User Guide

Contents

Replace
Annotations with OpenMP* Code

This topic explains the steps needed to implement parallelism proposed by the
Intel Advisor
annotations by adding OpenMP* parallel framework code.
The recommended order for replacing the annotations with OpenMP code:
  1. Add appropriate synchronization of shared resources, using LOCK annotations as a guide.
  2. Test to verify you did not break anything, before adding the possibility of non-deterministic behavior with parallel tasks.
  3. Add code to create OpenMP parallel sections or equivalent, using the SITE/TASK annotations as a guide.
  4. Test with one thread to verify that your program still works correctly. For example, set the environment variable
    OMP_NUM_THREADS
    to 1 before you run your program.
  5. Test with more than one thread to see that the multithreading works as expected.
After you rewrite your code to use OpenMP* parallel framework, you can analyze its performance with
Intel® Advisor
perspectives. Use the
Vectorization and Code Insights
perspective to analyze how well you OpenMP code is vectorized or use the
Offload Modeling
perspective to model its performance on a GPU.
OpenMP creates worker threads automatically. In general, you should concern yourself only with the tasks, and leave it to the parallel frameworks to create and destroy the worker threads.
If you do need some control over creation and destruction of worker threads, see the compiler documentation. For example, to limit the number of threads, set the
OMP_THREAD_LIMIT
or the
OMP_NUM_THREADS
environment variable.
The table below shows the serial, annotated program code in the left column and the equivalent OpenMP C/C++ and Fortran parallel code in the right column for some typical code to which parallelism can be applied.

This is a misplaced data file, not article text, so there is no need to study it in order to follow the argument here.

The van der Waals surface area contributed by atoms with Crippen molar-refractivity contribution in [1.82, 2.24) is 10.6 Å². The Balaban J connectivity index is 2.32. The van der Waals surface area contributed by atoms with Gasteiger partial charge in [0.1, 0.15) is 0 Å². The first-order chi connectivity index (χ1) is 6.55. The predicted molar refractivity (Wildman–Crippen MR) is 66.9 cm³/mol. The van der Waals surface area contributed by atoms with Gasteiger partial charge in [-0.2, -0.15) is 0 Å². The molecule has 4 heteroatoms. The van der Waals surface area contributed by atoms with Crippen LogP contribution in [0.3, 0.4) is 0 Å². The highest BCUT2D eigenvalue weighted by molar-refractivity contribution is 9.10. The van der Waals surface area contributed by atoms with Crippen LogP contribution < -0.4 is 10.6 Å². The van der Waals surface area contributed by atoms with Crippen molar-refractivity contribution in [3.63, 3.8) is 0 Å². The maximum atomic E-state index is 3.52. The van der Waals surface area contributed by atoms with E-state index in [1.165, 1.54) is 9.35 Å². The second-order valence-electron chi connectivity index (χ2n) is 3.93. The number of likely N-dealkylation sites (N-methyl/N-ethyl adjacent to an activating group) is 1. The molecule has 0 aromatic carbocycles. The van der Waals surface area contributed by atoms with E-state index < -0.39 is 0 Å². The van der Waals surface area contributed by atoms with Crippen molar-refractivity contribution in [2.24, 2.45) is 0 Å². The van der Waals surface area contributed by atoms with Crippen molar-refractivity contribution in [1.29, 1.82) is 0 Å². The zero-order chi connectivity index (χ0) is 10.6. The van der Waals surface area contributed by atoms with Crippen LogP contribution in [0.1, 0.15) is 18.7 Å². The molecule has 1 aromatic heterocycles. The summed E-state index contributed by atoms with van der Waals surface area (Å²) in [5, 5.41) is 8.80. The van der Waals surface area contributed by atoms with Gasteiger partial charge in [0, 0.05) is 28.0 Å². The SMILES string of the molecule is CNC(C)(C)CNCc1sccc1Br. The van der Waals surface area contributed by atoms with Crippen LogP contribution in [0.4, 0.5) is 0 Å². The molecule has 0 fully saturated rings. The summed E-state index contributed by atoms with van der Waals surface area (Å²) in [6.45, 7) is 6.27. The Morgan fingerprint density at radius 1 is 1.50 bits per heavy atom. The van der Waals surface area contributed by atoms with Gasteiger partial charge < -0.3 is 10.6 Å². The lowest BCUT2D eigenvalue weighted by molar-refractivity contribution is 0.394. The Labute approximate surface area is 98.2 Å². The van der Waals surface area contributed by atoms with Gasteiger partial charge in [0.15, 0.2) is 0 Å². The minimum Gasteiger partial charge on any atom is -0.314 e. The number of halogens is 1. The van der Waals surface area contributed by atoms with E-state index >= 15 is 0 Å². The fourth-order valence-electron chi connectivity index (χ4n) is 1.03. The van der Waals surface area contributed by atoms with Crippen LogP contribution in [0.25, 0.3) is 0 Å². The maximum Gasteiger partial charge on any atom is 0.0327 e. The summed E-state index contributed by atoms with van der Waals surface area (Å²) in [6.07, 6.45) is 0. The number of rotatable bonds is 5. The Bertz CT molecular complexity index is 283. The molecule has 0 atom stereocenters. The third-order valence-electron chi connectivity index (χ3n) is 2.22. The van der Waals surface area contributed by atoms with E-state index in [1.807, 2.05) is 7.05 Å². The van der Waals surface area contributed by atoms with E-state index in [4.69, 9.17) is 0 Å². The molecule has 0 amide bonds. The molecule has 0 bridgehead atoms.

Serial C/C++ and Fortran Code with
Intel Advisor
Annotations
Parallel C/C++ and Fortran Code using OpenMP
// Synchronization, C/C++ ANNOTATE_LOCK_ACQUIRE(0); Body(); ANNOTATE_LOCK_RELEASE(0);
// Synchronization can use OpenMP // critical sections, atomic operations, locks, // and reduction operations (shown later)
! Synchronization, Fortran call annotate_lock_acquire(0) body call annotate_lock_release(0)
// Synchronization can use OpenMP // critical sections, atomic operations, locks, // and reduction operations (shown later)
// Parallelize data - one task within a // C/C++ counted loop ANNOTATE_SITE_BEGIN(site); for (i = lo; i < n; ++i) { ANNOTATE_ITERATION_TASK(task); statement; } ANNOTATE_SITE_END();
// Parallelize data - one task, C/C++ counted loops #pragma omp parallel for for (int i = lo; i < n; ++i) { statement; }
! Parallelize data - one task within a ! Fortran counted loop call annotate_site_begin("site1") do i = 1, N call annotate_iteration_task("task1") statement end do call annotate_site_end
! Parallelize data - one task with a ! Fortran counted loop !$omp parallel do do i = 1, N statement end do     !$omp end parallel do
// Parallelize C/C++ functions ANNOTATE_SITE_BEGIN(site); ANNOTATE_TASK_BEGIN(task1); function_1(); ANNOTATE_TASK_END(); ANNOTATE_TASK_BEGIN(task2); function_2(); ANNOTATE_TASK_END(); ANNOTATE_SITE_END();
// Parallelize C/C++ functions #pragma omp parallel //start parallel region { #pragma omp sections { #pragma omp section function_1(); #pragma omp section function_2(); } } // end parallel region
! Parallelize Fortran functions call annotate_site_begin("site1") call annotate_task_begin("task1") call subroutine_1 call annotate_task_end call annotate_task_begin("task2") call subroutine_2 call annotate_task_end call annotate_site_end
! Parallelize Fortran functions !$omp parallel ! start parallel region !$omp sections !$omp section call subroutine_1 !$omp section call subroutine_2 !$omp end sections !$omp end parallel ! end parallel region

Product and Performance Information

1

Performance varies by use, configuration and other factors. Learn more at www.Intel.com/PerformanceIndex.